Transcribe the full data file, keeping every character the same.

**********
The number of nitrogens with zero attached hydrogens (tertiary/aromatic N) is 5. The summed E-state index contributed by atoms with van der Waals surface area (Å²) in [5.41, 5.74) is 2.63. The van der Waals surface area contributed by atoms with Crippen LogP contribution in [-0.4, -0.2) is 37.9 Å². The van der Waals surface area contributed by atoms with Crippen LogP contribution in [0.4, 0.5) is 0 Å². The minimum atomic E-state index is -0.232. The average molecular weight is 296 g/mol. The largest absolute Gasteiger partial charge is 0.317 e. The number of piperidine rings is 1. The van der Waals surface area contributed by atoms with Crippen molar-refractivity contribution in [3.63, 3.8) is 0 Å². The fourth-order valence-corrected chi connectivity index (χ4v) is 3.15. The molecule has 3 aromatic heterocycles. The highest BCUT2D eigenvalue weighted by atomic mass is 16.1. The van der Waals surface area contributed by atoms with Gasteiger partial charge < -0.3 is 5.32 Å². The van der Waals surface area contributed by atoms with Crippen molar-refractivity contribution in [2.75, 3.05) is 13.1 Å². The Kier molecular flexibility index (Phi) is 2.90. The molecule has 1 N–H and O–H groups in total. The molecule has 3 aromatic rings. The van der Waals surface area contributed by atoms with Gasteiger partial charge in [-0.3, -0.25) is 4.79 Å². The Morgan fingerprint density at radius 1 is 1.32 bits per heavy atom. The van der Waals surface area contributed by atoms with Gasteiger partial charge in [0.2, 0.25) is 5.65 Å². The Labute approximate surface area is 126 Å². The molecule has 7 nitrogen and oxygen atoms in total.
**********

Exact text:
The number of nitrogens with zero attached hydrogens (tertiary/aromatic N) is 5. The summed E-state index contributed by atoms with van der Waals surface area (Å²) in [5.41, 5.74) is 2.63. The van der Waals surface area contributed by atoms with Crippen LogP contribution in [-0.4, -0.2) is 37.9 Å². The van der Waals surface area contributed by atoms with Crippen LogP contribution in [0.4, 0.5) is 0 Å². The minimum atomic E-state index is -0.232. The average molecular weight is 296 g/mol. The largest absolute Gasteiger partial charge is 0.317 e. The number of piperidine rings is 1. The van der Waals surface area contributed by atoms with Crippen molar-refractivity contribution in [3.63, 3.8) is 0 Å². The fourth-order valence-corrected chi connectivity index (χ4v) is 3.15. The molecule has 3 aromatic heterocycles. The highest BCUT2D eigenvalue weighted by atomic mass is 16.1. The van der Waals surface area contributed by atoms with Gasteiger partial charge < -0.3 is 5.32 Å². The van der Waals surface area contributed by atoms with Crippen molar-refractivity contribution in [2.75, 3.05) is 13.1 Å². The Kier molecular flexibility index (Phi) is 2.90. The molecule has 1 N–H and O–H groups in total. The molecule has 3 aromatic rings. The van der Waals surface area contributed by atoms with Gasteiger partial charge in [-0.3, -0.25) is 4.79 Å². The Morgan fingerprint density at radius 1 is 1.32 bits per heavy atom. The van der Waals surface area contributed by atoms with Gasteiger partial charge in [0.2, 0.25) is 5.65 Å². The Labute approximate surface area is 126 Å². The molecule has 7 nitrogen and oxygen atoms in total.